"The entry of high-quality, credible and transparent investors...will contribute to better interconnection between domestic and European banking and financial markets, which is one of the strategic steps in preparing Slovak banks for accession into the European Union."
Vladimír Hromý, Director of NBS bank supervision dept.
"Negotiations with a number of major banks from the European Union about their possible entry into the Slovak banking sector are currently underway," said Vladimír Hromý, director of the NBS's bank supervision department.
"The entry of high-quality, credible and transparent investors...will contribute to better interconnection between domestic and European banking and financial markets, which is one of the strategic steps in preparation of Slovak banks for the European Union (EU) accession," Hromý added.
Hromý explained that the central bank was geared towards attracting strong local and foreign investors to enter existing banks rather than creating entirely new institutions.
"The progressive capital build-up of existing banks is a major tool for improving their stability and the soundness of the entire banking sector," Hromý told a forum of local and foreign investors.
Hromý's statement makes it clear that the NBS does not share the cabinet's opinion that there is already enough foreign capital in the Slovak banking sector. Finance Minister Sergej Kozlík has reiterated that he does not support the idea of foreign entities controlling more than "one third" of the country's banking sector. Foreigners currently control 38.3 percent of the Slovak banking sector, Hromý said.
Through the state privatization agency, the National Property Fund (FNM), the government controls 91.3 percent of Slovenská Sporiteľňa which is the country's largest savings bank. It also controls 51.5 percent in the biggest commercial bank, Všeobecná Úverová Banka (VÚB), and 35 percent of the third largest commercial bank, Investičná a Rozvojová Banka (IRB).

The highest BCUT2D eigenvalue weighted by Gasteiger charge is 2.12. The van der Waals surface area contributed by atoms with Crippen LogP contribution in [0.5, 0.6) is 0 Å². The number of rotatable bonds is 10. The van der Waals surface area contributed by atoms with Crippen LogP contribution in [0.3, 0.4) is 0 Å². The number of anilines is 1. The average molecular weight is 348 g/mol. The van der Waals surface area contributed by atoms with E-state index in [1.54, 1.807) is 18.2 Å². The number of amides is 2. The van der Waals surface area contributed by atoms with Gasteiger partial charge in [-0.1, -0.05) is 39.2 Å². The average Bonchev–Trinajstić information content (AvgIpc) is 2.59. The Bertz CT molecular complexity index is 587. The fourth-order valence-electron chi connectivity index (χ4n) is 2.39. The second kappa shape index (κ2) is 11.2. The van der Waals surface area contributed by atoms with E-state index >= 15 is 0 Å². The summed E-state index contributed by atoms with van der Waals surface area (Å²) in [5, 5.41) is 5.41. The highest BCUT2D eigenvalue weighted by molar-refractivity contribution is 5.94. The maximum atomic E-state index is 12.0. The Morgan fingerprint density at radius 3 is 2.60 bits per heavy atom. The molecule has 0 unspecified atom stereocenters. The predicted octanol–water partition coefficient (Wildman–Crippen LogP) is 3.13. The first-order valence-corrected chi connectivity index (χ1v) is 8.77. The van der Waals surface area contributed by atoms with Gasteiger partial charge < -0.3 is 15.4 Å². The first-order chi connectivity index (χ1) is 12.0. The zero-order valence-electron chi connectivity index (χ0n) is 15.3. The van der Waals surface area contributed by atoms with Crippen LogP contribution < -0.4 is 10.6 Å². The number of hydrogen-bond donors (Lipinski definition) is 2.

In March, the Slovak Parliament approved a law allowing for the sell-off of the state's stakes in IRB and VÚB, but put on hold Sporiteľňa's privatization until the next general elections, planned for September 1998.
"[EU integration] means that the banks will have to be prepared for mergers and acquisitions," Hromý said. "Commercial banks, in general, will have to look for solutions, whether through mergers, increases in registered capital, or equity investments by strategic partners, as this is crucial for ensuring the Slovak banking sector's competitiveness," he added.
Hromý said that any future Slovak membership in the EU would inevitably open the domestic market to international competition and that Slovak banks must be prepared to match standards of top class international institutions.
Slovakia has not been included in the first wave of countries invited to open accession talks to join the EU, but the government maintains that integration remains a top foreign policy priority.
9. Oct 1997 at 0:00 | Peter Laca